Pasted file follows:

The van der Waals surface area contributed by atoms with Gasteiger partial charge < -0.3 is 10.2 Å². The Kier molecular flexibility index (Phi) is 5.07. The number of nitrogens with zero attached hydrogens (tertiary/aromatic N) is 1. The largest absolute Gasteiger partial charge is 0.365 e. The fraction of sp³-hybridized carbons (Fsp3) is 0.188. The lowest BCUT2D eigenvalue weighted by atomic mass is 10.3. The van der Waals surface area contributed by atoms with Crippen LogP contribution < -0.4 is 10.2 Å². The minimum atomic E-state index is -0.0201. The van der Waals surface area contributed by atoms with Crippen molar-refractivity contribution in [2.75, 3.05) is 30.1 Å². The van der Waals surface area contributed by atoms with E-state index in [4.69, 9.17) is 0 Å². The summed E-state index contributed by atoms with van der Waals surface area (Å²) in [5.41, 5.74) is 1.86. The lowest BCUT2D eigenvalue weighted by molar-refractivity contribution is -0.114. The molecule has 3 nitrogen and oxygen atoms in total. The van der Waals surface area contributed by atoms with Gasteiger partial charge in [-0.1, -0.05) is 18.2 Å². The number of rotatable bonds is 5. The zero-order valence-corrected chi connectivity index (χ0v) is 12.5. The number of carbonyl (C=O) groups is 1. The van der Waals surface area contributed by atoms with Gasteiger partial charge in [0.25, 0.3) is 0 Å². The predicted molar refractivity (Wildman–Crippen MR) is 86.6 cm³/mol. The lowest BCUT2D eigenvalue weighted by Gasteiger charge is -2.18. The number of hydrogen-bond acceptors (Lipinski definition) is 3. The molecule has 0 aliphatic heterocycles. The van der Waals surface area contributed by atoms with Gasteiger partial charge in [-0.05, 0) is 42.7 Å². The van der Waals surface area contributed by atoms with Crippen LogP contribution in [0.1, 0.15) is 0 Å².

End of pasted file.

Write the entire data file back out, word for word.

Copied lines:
The van der Waals surface area contributed by atoms with Gasteiger partial charge < -0.3 is 10.2 Å². The Kier molecular flexibility index (Phi) is 5.07. The number of nitrogens with zero attached hydrogens (tertiary/aromatic N) is 1. The largest absolute Gasteiger partial charge is 0.365 e. The fraction of sp³-hybridized carbons (Fsp3) is 0.188. The lowest BCUT2D eigenvalue weighted by atomic mass is 10.3. The van der Waals surface area contributed by atoms with Crippen LogP contribution < -0.4 is 10.2 Å². The minimum atomic E-state index is -0.0201. The van der Waals surface area contributed by atoms with Crippen molar-refractivity contribution in [2.75, 3.05) is 30.1 Å². The van der Waals surface area contributed by atoms with E-state index in [4.69, 9.17) is 0 Å². The summed E-state index contributed by atoms with van der Waals surface area (Å²) in [5.41, 5.74) is 1.86. The lowest BCUT2D eigenvalue weighted by molar-refractivity contribution is -0.114. The molecule has 3 nitrogen and oxygen atoms in total. The van der Waals surface area contributed by atoms with Gasteiger partial charge in [-0.1, -0.05) is 18.2 Å². The number of rotatable bonds is 5. The zero-order valence-corrected chi connectivity index (χ0v) is 12.5. The number of carbonyl (C=O) groups is 1. The van der Waals surface area contributed by atoms with Gasteiger partial charge in [0.25, 0.3) is 0 Å². The predicted molar refractivity (Wildman–Crippen MR) is 86.6 cm³/mol. The lowest BCUT2D eigenvalue weighted by Gasteiger charge is -2.18. The number of hydrogen-bond acceptors (Lipinski definition) is 3. The molecule has 0 aliphatic heterocycles. The van der Waals surface area contributed by atoms with Gasteiger partial charge in [-0.05, 0) is 42.7 Å². The van der Waals surface area contributed by atoms with Crippen LogP contribution in [0.1, 0.15) is 0 Å².